Please be advised that adding another user to your “Ignore” list via your User Control Panel can be a useful tactic, which blocks posts and private messages by members whose commentary you’d rather avoid reading.

7. We have the right to reproduce statements made in the forums.
The Chronicle of the Horse may copy, quote, link to or otherwise reproduce posts, or portions of posts, in print or online for advertising or editorial purposes, if attributed to their original authors, and by posting in this forum, you hereby grant to The Chronicle of the Horse a perpetual, non-exclusive license under copyright and other rights, to do so.

8. We reserve the right to enforce and amend the rules.
The moderators may delete, edit, move or close any post or thread at any time, or refrain from doing any of the foregoing, in their discretion, and may suspend or revoke a user’s membership privileges at any time to maintain adherence to the rules and the general spirit of the forum. These rules may be amended at any time to address the current needs of the board.

Please see our full Terms of Service and Privacy Policy for more information.

Thanks for being a part of the COTH forums!

(Revised 1/26/16)
See more
See less

Mulberries Poisonous??

Collapse
X
  • Filter
  • Time
  • Show
Clear All
new posts

  • Mulberries Poisonous??

    Are mulberries or mulberry trees poisonous to horses? The ASPCA says they are not, however a friend of ours says they are. Well, she said they are very bad for horses and will cause colic.
    http://www.hammerdownfarm.com

  • #2
    free access to any kind of fruit can cause colic and laminitis in horses. It's the sugar. Yes, that is toxic to some of us.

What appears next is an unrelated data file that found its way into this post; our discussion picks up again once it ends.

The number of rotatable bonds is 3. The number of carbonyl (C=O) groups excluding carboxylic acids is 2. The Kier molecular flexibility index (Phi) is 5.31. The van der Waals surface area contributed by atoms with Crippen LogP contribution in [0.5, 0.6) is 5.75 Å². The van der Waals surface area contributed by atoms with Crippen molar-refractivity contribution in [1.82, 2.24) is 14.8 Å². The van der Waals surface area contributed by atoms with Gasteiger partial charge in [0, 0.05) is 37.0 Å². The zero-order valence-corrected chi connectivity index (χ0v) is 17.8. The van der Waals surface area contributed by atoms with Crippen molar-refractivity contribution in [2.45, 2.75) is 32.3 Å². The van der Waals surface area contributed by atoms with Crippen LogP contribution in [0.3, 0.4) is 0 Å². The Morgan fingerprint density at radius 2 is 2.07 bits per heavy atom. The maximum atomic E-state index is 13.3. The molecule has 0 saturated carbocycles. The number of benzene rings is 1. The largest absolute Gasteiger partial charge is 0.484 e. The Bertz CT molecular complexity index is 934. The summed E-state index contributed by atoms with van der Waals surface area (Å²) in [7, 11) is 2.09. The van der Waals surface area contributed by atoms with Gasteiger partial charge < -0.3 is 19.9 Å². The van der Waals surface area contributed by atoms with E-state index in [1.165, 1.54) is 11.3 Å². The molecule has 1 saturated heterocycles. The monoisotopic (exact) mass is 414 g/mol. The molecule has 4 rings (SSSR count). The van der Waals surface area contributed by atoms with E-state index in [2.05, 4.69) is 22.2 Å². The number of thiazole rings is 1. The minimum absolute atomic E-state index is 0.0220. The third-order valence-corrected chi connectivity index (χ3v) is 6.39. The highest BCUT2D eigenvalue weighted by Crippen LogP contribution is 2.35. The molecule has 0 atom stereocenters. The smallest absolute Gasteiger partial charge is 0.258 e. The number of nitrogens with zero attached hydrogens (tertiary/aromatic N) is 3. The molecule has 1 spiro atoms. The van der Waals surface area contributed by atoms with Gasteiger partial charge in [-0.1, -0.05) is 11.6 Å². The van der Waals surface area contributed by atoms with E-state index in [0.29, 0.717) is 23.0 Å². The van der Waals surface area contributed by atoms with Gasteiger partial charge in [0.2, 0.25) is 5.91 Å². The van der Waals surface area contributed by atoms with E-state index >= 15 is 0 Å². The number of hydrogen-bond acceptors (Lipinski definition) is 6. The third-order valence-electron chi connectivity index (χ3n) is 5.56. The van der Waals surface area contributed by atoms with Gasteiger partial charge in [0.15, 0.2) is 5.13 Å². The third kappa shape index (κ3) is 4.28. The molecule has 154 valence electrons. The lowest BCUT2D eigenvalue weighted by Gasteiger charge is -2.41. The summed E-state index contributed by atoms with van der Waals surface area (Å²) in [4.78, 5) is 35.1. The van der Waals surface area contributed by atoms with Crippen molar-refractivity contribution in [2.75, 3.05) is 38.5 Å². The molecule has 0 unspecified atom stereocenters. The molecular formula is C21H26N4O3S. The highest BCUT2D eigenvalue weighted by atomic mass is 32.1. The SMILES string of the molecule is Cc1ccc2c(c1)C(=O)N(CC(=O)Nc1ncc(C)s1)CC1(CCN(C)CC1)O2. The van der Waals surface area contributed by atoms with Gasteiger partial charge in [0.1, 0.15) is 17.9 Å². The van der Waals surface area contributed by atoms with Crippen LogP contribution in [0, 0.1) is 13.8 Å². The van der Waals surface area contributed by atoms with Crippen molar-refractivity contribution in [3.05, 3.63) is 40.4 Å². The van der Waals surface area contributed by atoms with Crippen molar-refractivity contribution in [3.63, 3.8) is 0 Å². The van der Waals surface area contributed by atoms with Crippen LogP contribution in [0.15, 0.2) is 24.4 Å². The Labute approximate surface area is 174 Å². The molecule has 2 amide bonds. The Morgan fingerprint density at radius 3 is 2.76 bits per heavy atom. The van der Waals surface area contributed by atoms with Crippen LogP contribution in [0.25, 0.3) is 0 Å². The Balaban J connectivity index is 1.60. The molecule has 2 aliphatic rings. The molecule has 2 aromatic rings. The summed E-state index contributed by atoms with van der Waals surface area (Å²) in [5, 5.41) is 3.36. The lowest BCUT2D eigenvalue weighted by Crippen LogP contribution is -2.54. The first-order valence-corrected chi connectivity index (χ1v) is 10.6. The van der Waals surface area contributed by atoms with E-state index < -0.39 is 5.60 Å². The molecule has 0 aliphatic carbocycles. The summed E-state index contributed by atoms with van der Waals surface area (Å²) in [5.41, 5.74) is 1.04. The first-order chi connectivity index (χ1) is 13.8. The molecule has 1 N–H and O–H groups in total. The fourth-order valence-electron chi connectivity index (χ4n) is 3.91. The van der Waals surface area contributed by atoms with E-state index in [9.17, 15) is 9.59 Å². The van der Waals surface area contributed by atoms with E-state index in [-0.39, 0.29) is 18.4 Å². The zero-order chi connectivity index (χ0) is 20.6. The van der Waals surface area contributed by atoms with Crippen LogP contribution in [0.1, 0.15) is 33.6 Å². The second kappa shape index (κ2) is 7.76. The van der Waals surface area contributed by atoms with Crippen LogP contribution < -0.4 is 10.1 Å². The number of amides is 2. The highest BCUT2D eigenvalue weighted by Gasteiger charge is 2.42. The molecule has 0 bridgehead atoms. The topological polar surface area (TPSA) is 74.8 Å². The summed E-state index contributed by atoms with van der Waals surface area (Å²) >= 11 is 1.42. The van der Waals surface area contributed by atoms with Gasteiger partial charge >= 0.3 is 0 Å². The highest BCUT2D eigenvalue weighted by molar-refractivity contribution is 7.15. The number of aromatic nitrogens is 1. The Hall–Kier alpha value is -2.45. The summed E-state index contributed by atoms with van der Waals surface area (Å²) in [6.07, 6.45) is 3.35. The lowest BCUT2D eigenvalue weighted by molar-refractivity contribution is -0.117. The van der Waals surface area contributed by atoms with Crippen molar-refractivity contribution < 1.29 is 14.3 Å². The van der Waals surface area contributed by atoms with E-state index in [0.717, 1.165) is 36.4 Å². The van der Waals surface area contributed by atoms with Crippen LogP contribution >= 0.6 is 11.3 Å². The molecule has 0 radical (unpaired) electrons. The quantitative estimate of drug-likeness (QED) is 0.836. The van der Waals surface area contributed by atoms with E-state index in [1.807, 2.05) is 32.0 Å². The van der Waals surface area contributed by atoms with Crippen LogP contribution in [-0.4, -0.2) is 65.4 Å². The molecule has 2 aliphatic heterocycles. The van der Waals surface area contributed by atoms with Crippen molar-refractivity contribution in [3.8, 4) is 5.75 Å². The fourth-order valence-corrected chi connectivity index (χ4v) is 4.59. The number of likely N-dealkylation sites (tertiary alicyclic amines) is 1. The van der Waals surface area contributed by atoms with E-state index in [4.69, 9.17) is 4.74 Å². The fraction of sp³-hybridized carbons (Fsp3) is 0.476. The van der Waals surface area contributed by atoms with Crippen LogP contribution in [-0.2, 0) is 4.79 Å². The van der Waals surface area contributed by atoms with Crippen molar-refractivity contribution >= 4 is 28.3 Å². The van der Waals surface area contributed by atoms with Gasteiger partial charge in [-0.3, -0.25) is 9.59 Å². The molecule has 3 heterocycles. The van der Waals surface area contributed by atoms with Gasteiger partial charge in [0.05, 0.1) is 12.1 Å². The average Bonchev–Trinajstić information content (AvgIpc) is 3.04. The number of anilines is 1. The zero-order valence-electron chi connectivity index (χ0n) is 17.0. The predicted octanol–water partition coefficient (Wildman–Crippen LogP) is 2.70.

Are you feeding your horse like a cow? www.safergrass.org

    Comment


    • #3
      Not poisonous, but you wouldn't feed your horse 20 pounds of apples either (would you?).

      Where I ride there are a lot of mulberry trees, I pick the ripe ones for my horses and myself...they're good. Go to a Persion market, you'll find the white mulberries dried like raisins...very good too!

      Nothing to excess for the horses....mulberryies won't hurt them any more than feeding them sweet stuff of any type (sugar lumps, fruit etc.). They do stain britches and chaps amazingly well. I had a Fjord mare who would lay under a mulberry tree...looked like she was in a paintball fight.
      "Sic Gorgiamus Allos Subjectatos Nunc"

      Comment


      • #4
        I have always, always had mulberry trees in my horse's pastures, for decades, and I've never had an issue with them. The horses I've had have never found them even remotely enticing and they don't eat them at all.

        Comment


        • #5
          I used to have a horse who would just about strip a mulberry tree for the fruit, with no ill effects.
          Amateur rider, professional braider.
          ----
          Save a life, adopt a pet.

          Comment


          • #6
            There are mulberry trees in the pasture where I ride, have been for 50+ years. Most of the horses really like the foliage from them, a few like the fruit. Other than an occasional loose poop from over indulgence right after a rain, there have never been any ill effects.
            bar.ka think u al.l. susp.ect
            free bar.ka and tidy rabbit

            Comment


            • #7